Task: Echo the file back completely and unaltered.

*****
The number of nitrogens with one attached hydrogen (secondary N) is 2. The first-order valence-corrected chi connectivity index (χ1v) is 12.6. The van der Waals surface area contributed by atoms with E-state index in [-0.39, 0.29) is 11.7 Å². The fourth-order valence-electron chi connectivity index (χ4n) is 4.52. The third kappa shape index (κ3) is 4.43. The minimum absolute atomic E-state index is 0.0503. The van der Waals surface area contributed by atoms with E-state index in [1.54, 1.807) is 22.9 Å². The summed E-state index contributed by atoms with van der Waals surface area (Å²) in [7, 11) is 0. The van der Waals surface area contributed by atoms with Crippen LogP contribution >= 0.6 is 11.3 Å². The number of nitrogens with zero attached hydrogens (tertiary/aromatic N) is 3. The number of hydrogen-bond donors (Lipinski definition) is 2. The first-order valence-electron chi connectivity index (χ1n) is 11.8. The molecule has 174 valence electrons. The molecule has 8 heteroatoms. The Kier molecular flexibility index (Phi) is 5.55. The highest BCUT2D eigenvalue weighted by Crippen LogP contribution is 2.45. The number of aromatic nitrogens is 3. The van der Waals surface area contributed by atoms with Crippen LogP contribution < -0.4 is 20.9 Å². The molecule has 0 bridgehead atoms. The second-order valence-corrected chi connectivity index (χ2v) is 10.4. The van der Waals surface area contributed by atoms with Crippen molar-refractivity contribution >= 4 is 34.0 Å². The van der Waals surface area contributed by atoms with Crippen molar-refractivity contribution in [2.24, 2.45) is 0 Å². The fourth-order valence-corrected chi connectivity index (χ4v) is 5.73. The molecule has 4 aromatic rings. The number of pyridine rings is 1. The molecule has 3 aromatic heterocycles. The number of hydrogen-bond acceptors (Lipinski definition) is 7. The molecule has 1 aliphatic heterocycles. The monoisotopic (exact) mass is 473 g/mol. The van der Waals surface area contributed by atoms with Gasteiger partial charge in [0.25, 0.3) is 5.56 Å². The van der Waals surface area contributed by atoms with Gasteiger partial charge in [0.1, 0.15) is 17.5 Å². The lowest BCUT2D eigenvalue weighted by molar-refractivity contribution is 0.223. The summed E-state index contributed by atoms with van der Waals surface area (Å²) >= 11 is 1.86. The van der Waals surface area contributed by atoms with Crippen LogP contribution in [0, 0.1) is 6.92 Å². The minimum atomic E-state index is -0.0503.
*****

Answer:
The number of nitrogens with one attached hydrogen (secondary N) is 2. The first-order valence-corrected chi connectivity index (χ1v) is 12.6. The van der Waals surface area contributed by atoms with E-state index in [-0.39, 0.29) is 11.7 Å². The fourth-order valence-electron chi connectivity index (χ4n) is 4.52. The third kappa shape index (κ3) is 4.43. The minimum absolute atomic E-state index is 0.0503. The van der Waals surface area contributed by atoms with E-state index in [1.54, 1.807) is 22.9 Å². The summed E-state index contributed by atoms with van der Waals surface area (Å²) in [7, 11) is 0. The van der Waals surface area contributed by atoms with Crippen LogP contribution >= 0.6 is 11.3 Å². The number of nitrogens with zero attached hydrogens (tertiary/aromatic N) is 3. The number of hydrogen-bond donors (Lipinski definition) is 2. The first-order valence-electron chi connectivity index (χ1n) is 11.8. The molecule has 174 valence electrons. The molecule has 8 heteroatoms. The Kier molecular flexibility index (Phi) is 5.55. The highest BCUT2D eigenvalue weighted by Crippen LogP contribution is 2.45. The number of aromatic nitrogens is 3. The van der Waals surface area contributed by atoms with Crippen LogP contribution < -0.4 is 20.9 Å². The molecule has 0 bridgehead atoms. The second-order valence-corrected chi connectivity index (χ2v) is 10.4. The van der Waals surface area contributed by atoms with Crippen molar-refractivity contribution >= 4 is 34.0 Å². The van der Waals surface area contributed by atoms with Crippen molar-refractivity contribution in [2.24, 2.45) is 0 Å². The fourth-order valence-corrected chi connectivity index (χ4v) is 5.73. The molecule has 4 aromatic rings. The number of pyridine rings is 1. The molecule has 3 aromatic heterocycles. The number of hydrogen-bond acceptors (Lipinski definition) is 7. The molecule has 1 aliphatic heterocycles. The monoisotopic (exact) mass is 473 g/mol. The van der Waals surface area contributed by atoms with Gasteiger partial charge in [0.25, 0.3) is 5.56 Å². The van der Waals surface area contributed by atoms with Gasteiger partial charge in [0.1, 0.15) is 17.5 Å². The lowest BCUT2D eigenvalue weighted by molar-refractivity contribution is 0.223. The summed E-state index contributed by atoms with van der Waals surface area (Å²) >= 11 is 1.86. The van der Waals surface area contributed by atoms with Crippen LogP contribution in [0, 0.1) is 6.92 Å². The minimum atomic E-state index is -0.0503.